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Host metabolites stimulate the bacterial proton motive force to enhance the activity of aminoglycoside antibiotics.


ABSTRACT: Antibiotic susceptibility of bacterial pathogens is typically evaluated using in vitro assays that do not consider the complex host microenvironment. This may help explaining a significant discrepancy between antibiotic efficacy in vitro and in vivo, with some antibiotics being effective in vitro but not in vivo or vice versa. Nevertheless, it is well-known that antibiotic susceptibility of bacteria is driven by environmental factors. Lung epithelial cells enhance the activity of aminoglycoside antibiotics against the opportunistic pathogen Pseudomonas aeruginosa, yet the mechanism behind is unknown. The present study addresses this gap and provides mechanistic understanding on how lung epithelial cells stimulate aminoglycoside activity. To investigate the influence of the local host microenvironment on antibiotic activity, an in vivo-like three-dimensional (3-D) lung epithelial cell model was used. We report that conditioned medium of 3-D lung cells, containing secreted but not cellular components, potentiated the bactericidal activity of aminoglycosides against P. aeruginosa, including resistant clinical isolates, and several other pathogens. In contrast, conditioned medium obtained from the same cell type, but grown as conventional (2-D) monolayers did not influence antibiotic efficacy. We found that 3-D lung cells secreted endogenous metabolites (including succinate and glutamate) that enhanced aminoglycoside activity, and provide evidence that bacterial pyruvate metabolism is linked to the observed potentiation of antimicrobial activity. Biochemical and phenotypic assays indicated that 3-D cell conditioned medium stimulated the proton motive force (PMF), resulting in increased bacterial intracellular pH. The latter stimulated antibiotic uptake, as determined using fluorescently labelled tobramycin in combination with flow cytometry analysis. Our findings reveal a cross-talk between host and bacterial metabolic pathways, that influence downstream activity of antibiotics. Understanding the underlying basis of the discrepancy between the activity of antibiotics in vitro and in vivo may lead to improved diagnostic approaches and pave the way towards novel means to stimulate antibiotic activity.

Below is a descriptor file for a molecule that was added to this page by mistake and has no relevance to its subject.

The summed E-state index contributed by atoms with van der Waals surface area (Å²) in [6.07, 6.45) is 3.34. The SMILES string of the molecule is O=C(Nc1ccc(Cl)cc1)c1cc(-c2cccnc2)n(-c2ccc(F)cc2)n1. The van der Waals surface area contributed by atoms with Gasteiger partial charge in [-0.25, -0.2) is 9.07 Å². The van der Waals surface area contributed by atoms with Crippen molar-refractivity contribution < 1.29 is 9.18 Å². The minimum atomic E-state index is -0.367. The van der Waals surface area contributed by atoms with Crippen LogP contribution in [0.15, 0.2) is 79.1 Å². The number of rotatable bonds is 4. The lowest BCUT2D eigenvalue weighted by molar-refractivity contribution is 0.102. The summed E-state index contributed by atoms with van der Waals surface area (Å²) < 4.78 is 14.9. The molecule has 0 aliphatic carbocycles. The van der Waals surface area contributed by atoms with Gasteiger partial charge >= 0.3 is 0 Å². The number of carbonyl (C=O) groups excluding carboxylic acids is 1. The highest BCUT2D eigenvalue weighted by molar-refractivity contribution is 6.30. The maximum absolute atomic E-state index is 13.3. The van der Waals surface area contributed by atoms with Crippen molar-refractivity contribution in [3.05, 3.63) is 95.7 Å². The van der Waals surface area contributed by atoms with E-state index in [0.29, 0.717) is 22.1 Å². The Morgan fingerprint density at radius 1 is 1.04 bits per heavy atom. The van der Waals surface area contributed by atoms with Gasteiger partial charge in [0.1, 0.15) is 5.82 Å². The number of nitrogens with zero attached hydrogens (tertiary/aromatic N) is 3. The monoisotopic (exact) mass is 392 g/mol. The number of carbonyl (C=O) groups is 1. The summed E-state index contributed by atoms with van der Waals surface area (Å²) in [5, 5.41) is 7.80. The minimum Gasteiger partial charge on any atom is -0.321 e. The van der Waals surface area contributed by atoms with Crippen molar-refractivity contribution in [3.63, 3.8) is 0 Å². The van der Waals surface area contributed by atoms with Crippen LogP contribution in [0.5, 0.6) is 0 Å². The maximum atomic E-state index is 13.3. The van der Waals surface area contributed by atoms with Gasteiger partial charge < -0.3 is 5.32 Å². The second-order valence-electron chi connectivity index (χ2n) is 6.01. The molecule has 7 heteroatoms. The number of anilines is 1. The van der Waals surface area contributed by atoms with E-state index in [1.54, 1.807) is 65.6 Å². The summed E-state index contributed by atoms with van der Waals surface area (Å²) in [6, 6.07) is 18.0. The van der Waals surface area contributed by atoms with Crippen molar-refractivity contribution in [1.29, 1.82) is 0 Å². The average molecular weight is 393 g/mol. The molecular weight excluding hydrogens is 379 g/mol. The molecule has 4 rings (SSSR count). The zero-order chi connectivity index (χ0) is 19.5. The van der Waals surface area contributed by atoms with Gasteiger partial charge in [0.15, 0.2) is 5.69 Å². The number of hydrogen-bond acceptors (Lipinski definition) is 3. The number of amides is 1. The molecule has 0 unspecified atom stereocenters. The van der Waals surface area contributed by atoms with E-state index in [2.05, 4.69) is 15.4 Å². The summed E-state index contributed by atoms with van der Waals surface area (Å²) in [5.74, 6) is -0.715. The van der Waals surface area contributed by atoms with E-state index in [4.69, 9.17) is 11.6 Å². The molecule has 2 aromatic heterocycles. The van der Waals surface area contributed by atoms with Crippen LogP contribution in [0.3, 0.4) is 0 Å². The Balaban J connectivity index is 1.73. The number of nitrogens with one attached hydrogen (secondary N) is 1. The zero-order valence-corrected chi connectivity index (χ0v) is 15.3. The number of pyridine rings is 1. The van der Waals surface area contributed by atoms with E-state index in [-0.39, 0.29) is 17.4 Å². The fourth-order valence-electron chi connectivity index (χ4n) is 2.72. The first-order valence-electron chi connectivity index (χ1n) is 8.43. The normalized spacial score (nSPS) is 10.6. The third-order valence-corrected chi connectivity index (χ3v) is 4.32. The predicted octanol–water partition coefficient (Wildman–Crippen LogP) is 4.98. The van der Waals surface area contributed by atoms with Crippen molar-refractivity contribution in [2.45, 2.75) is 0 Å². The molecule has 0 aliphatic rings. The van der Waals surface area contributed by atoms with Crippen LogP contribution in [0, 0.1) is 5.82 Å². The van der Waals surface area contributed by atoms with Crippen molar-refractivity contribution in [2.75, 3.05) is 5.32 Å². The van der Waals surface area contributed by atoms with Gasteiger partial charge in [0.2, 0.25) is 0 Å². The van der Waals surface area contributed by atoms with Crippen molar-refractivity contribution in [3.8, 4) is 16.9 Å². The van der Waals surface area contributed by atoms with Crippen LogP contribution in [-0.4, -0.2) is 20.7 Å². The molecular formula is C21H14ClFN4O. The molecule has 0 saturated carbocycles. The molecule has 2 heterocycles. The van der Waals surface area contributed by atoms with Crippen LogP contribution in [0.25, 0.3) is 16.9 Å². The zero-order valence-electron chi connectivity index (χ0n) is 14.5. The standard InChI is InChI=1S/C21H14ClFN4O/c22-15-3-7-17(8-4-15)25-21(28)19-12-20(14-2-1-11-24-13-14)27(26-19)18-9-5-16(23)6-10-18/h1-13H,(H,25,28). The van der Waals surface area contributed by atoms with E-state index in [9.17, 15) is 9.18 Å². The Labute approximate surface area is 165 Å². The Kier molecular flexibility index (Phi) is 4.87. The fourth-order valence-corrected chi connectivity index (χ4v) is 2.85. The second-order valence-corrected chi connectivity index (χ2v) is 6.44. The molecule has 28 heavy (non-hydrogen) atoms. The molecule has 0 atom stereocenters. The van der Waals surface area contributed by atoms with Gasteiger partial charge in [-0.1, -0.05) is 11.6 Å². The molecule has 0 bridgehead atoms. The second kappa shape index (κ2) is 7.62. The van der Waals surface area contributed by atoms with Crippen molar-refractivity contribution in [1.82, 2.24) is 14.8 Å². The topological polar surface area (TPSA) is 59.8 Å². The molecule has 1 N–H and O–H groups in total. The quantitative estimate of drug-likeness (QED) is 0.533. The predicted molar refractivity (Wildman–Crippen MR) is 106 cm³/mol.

SUBMITTER: Crabbe A 

PROVIDER: S-EPMC6508747 | BioStudies | 2019-01-01

REPOSITORIES: biostudies

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